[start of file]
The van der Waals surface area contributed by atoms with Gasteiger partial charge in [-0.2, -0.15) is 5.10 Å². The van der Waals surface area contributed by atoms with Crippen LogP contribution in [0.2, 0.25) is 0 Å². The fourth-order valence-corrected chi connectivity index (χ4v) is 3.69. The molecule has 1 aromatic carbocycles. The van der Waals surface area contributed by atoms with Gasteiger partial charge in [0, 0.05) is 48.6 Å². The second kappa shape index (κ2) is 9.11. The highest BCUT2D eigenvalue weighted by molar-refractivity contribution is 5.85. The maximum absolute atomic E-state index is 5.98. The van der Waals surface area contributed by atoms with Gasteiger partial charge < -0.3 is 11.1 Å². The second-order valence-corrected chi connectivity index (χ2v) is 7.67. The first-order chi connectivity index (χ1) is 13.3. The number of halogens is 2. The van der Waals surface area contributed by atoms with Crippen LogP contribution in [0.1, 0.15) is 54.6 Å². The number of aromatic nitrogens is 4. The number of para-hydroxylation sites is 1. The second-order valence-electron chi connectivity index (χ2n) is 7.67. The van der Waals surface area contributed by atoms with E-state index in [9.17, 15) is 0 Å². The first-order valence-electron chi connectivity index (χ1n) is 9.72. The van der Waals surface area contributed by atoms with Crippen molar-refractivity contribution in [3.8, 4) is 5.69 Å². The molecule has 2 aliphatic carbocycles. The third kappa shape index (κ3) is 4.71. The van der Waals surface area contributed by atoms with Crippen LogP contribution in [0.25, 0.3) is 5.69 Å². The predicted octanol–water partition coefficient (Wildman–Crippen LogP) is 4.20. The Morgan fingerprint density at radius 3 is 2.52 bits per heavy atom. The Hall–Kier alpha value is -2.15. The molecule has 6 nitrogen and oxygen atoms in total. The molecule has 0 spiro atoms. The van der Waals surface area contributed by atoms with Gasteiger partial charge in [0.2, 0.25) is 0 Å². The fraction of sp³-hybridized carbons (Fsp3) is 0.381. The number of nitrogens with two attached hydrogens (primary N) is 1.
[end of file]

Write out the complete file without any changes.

The van der Waals surface area contributed by atoms with Gasteiger partial charge in [-0.2, -0.15) is 5.10 Å². The van der Waals surface area contributed by atoms with Crippen LogP contribution in [0.2, 0.25) is 0 Å². The fourth-order valence-corrected chi connectivity index (χ4v) is 3.69. The molecule has 1 aromatic carbocycles. The van der Waals surface area contributed by atoms with Gasteiger partial charge in [0, 0.05) is 48.6 Å². The second kappa shape index (κ2) is 9.11. The highest BCUT2D eigenvalue weighted by molar-refractivity contribution is 5.85. The maximum absolute atomic E-state index is 5.98. The van der Waals surface area contributed by atoms with Gasteiger partial charge < -0.3 is 11.1 Å². The second-order valence-corrected chi connectivity index (χ2v) is 7.67. The first-order chi connectivity index (χ1) is 13.3. The number of halogens is 2. The van der Waals surface area contributed by atoms with Crippen LogP contribution in [0.1, 0.15) is 54.6 Å². The number of aromatic nitrogens is 4. The number of para-hydroxylation sites is 1. The second-order valence-electron chi connectivity index (χ2n) is 7.67. The van der Waals surface area contributed by atoms with E-state index in [9.17, 15) is 0 Å². The first-order valence-electron chi connectivity index (χ1n) is 9.72. The van der Waals surface area contributed by atoms with Crippen molar-refractivity contribution in [3.8, 4) is 5.69 Å². The molecule has 2 aliphatic carbocycles. The third kappa shape index (κ3) is 4.71. The van der Waals surface area contributed by atoms with Crippen LogP contribution in [0.25, 0.3) is 5.69 Å². The predicted octanol–water partition coefficient (Wildman–Crippen LogP) is 4.20. The Morgan fingerprint density at radius 3 is 2.52 bits per heavy atom. The Hall–Kier alpha value is -2.15. The molecule has 6 nitrogen and oxygen atoms in total. The molecule has 0 spiro atoms. The van der Waals surface area contributed by atoms with Gasteiger partial charge in [0.2, 0.25) is 0 Å². The fraction of sp³-hybridized carbons (Fsp3) is 0.381. The number of nitrogens with two attached hydrogens (primary N) is 1.